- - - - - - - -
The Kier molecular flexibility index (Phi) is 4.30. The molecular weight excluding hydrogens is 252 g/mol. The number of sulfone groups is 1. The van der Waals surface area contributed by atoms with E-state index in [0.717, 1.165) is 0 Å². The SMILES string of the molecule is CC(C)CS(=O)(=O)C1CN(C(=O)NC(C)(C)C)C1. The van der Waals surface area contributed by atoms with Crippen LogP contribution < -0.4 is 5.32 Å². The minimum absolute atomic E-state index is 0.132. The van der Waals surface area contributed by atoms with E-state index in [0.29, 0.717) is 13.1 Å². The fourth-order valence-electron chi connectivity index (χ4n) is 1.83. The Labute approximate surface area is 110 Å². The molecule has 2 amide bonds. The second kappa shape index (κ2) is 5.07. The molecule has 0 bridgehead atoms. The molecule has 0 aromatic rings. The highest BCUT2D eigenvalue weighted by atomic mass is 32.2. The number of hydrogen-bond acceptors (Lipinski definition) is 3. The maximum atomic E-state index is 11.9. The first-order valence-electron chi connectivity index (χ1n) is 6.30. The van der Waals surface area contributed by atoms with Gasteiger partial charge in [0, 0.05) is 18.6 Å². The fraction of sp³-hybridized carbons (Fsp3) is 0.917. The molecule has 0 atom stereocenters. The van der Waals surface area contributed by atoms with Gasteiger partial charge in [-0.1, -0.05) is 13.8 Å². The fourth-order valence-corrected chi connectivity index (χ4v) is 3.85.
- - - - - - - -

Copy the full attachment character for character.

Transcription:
The Kier molecular flexibility index (Phi) is 4.30. The molecular weight excluding hydrogens is 252 g/mol. The number of sulfone groups is 1. The van der Waals surface area contributed by atoms with E-state index in [0.717, 1.165) is 0 Å². The SMILES string of the molecule is CC(C)CS(=O)(=O)C1CN(C(=O)NC(C)(C)C)C1. The van der Waals surface area contributed by atoms with Crippen LogP contribution < -0.4 is 5.32 Å². The minimum absolute atomic E-state index is 0.132. The van der Waals surface area contributed by atoms with E-state index in [0.29, 0.717) is 13.1 Å². The fourth-order valence-electron chi connectivity index (χ4n) is 1.83. The Labute approximate surface area is 110 Å². The molecule has 2 amide bonds. The second kappa shape index (κ2) is 5.07. The molecule has 0 bridgehead atoms. The molecule has 0 aromatic rings. The highest BCUT2D eigenvalue weighted by atomic mass is 32.2. The number of hydrogen-bond acceptors (Lipinski definition) is 3. The maximum atomic E-state index is 11.9. The first-order valence-electron chi connectivity index (χ1n) is 6.30. The van der Waals surface area contributed by atoms with Gasteiger partial charge in [0, 0.05) is 18.6 Å². The fraction of sp³-hybridized carbons (Fsp3) is 0.917. The molecule has 0 atom stereocenters. The van der Waals surface area contributed by atoms with Gasteiger partial charge in [-0.1, -0.05) is 13.8 Å². The fourth-order valence-corrected chi connectivity index (χ4v) is 3.85.